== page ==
Brief Fact Summary.
Harris owed $180 to Balk. Balk owed $300 to Epstein. Harris and Balk were North Carolina residents; Epstein was a Maryland resident. After a Maryland court issued a writ of garnishment for the $180 debt that Harris owed Balk, Balk sued Harris in North Carolina to recover the $180 debt. The North Carolina court agreed with Balk’s claim that the Maryland court lacked jurisdiction, and refused to accord full faith and credit to the Maryland judgment.
Synopsis of Rule of Law.
If a state law allows for attachment of a debt, the court can acquire jurisdiction by personal service and can garnish the debt as long as the garnishee could have been sued by the creditor in that state; the debtor’s obligation “clings to and accompanies him wherever he goes.”
Attachment is the creature of the local law; that is, unless there is a law of the State providing for and permitting the attachment it cannot be levied there.View Full Point of Law
North Carolina resident Harris owed $180 to another North Carolina resident, Balk. Balk owed $300 to Epstein, a Maryland resident. While Harris was in Maryland on a business trip, a Maryland court issued a writ of garnishment for the $180 debt that Harris owed Balk, at Epstein’s request. Harris paid the $180 to Epstein’s lawyer. Balk then sued Harris in North Carolina to recover the $180 debt. Harris argued that the debt had been paid; Balk argued that the Maryland court had lacked jurisdiction over Harris. The North Carolina court agreed with Balk, refusing to accord full faith and creditto the Maryland judgment. Harris appealed.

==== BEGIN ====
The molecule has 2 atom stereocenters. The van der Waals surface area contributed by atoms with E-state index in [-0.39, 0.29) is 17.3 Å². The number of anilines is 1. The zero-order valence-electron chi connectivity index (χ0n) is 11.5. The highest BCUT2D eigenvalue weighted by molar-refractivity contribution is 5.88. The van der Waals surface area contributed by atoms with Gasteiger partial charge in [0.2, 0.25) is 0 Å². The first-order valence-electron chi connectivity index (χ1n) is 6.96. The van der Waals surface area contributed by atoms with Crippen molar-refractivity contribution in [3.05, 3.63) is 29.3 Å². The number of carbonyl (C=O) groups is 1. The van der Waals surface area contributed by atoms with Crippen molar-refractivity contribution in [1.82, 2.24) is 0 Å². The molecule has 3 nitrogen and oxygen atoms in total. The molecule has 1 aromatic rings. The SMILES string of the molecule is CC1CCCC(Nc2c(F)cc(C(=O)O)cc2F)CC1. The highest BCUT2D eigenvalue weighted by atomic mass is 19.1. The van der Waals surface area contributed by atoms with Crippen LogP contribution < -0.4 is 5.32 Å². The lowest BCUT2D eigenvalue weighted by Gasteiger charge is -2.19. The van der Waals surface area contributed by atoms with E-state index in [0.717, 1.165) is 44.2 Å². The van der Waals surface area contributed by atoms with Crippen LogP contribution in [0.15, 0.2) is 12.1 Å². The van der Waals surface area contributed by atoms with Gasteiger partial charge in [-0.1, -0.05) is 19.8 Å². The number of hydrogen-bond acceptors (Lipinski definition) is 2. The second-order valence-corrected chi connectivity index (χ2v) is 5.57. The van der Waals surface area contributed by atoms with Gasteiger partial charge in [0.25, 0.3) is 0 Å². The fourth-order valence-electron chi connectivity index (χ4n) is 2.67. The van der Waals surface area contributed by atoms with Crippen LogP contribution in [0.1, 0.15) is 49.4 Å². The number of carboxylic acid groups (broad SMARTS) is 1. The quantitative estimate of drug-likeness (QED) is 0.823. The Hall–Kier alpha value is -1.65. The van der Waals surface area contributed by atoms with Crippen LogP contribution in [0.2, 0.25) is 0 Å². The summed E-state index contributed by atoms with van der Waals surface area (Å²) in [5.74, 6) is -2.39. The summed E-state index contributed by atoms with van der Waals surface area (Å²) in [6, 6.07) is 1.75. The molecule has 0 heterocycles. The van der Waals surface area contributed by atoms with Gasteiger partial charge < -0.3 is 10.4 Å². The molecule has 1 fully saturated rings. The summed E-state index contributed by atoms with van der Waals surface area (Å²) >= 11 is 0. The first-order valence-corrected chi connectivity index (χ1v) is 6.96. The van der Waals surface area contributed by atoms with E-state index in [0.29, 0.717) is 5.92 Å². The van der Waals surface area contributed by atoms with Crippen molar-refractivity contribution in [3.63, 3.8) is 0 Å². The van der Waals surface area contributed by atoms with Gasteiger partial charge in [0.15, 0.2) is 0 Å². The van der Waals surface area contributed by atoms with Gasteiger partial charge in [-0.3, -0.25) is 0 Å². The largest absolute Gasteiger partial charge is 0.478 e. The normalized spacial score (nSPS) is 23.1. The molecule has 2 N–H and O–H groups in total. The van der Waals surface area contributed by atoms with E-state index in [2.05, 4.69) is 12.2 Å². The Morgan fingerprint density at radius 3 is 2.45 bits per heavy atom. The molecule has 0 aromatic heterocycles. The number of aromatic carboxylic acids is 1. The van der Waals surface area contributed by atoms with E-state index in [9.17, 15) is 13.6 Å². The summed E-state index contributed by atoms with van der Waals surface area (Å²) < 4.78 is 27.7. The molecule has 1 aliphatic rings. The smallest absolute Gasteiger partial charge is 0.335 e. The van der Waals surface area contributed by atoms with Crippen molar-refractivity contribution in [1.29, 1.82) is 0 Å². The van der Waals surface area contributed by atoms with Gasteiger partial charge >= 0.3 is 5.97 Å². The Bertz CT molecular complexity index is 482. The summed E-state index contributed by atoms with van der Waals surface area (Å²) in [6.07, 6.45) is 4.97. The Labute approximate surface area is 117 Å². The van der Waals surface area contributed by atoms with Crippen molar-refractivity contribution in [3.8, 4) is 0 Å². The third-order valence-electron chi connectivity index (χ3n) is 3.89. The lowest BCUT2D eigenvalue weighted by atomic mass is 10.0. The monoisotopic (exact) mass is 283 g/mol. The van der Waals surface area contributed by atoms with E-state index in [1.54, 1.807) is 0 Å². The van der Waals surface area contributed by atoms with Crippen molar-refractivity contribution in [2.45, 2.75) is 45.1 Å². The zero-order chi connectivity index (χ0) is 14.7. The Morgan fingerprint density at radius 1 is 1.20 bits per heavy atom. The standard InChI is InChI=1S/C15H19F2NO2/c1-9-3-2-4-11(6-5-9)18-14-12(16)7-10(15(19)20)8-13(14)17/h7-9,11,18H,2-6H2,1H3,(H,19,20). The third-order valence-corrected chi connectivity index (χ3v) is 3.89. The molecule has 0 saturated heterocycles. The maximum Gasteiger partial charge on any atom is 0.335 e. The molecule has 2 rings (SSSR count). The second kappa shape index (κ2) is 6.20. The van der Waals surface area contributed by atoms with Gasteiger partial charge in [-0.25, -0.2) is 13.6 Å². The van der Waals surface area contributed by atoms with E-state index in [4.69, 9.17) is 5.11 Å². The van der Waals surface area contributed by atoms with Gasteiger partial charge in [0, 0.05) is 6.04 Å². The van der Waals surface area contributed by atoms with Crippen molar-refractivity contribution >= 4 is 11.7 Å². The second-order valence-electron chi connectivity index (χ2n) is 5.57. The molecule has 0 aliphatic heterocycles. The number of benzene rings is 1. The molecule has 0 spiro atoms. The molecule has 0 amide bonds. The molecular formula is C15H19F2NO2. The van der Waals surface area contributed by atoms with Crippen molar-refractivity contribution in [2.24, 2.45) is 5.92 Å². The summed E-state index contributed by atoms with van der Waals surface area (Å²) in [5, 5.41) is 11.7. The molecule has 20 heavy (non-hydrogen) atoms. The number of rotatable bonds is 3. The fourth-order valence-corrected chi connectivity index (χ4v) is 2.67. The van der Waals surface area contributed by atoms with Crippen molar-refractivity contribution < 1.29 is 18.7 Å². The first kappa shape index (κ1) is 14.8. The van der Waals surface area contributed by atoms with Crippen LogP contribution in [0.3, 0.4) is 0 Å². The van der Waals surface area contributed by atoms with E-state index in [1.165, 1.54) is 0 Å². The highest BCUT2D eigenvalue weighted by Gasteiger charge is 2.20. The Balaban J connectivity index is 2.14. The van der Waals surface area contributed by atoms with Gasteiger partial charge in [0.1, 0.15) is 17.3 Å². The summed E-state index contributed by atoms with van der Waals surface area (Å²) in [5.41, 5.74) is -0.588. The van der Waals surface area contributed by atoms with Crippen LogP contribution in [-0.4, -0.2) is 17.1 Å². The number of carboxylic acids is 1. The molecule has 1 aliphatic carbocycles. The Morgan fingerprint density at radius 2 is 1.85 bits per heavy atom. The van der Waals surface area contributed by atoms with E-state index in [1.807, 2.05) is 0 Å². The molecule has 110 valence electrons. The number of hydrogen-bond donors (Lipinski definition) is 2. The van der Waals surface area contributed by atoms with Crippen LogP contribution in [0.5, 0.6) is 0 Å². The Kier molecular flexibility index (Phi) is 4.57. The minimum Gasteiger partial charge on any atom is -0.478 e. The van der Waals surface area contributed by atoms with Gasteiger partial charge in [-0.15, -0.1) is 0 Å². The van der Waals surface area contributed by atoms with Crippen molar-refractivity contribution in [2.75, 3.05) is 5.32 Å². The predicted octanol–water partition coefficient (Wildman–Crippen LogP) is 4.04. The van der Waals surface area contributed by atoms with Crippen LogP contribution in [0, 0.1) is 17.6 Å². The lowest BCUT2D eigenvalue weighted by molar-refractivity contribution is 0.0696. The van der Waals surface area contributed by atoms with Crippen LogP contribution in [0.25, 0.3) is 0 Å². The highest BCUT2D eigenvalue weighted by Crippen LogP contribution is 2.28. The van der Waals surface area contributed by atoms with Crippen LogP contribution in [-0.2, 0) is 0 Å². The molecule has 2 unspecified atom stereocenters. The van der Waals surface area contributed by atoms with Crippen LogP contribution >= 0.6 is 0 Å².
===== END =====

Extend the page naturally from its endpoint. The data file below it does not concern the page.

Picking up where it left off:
Did the North Carolina court err in not according full faith and credit to the Maryland judgment?
Yes. North Carolina had to recognize the Maryland judgment.
The Maryland judgment against Harris was a valid judgment; the Maryland court had jurisdiction over Harris by personal service of process within the state of Maryland.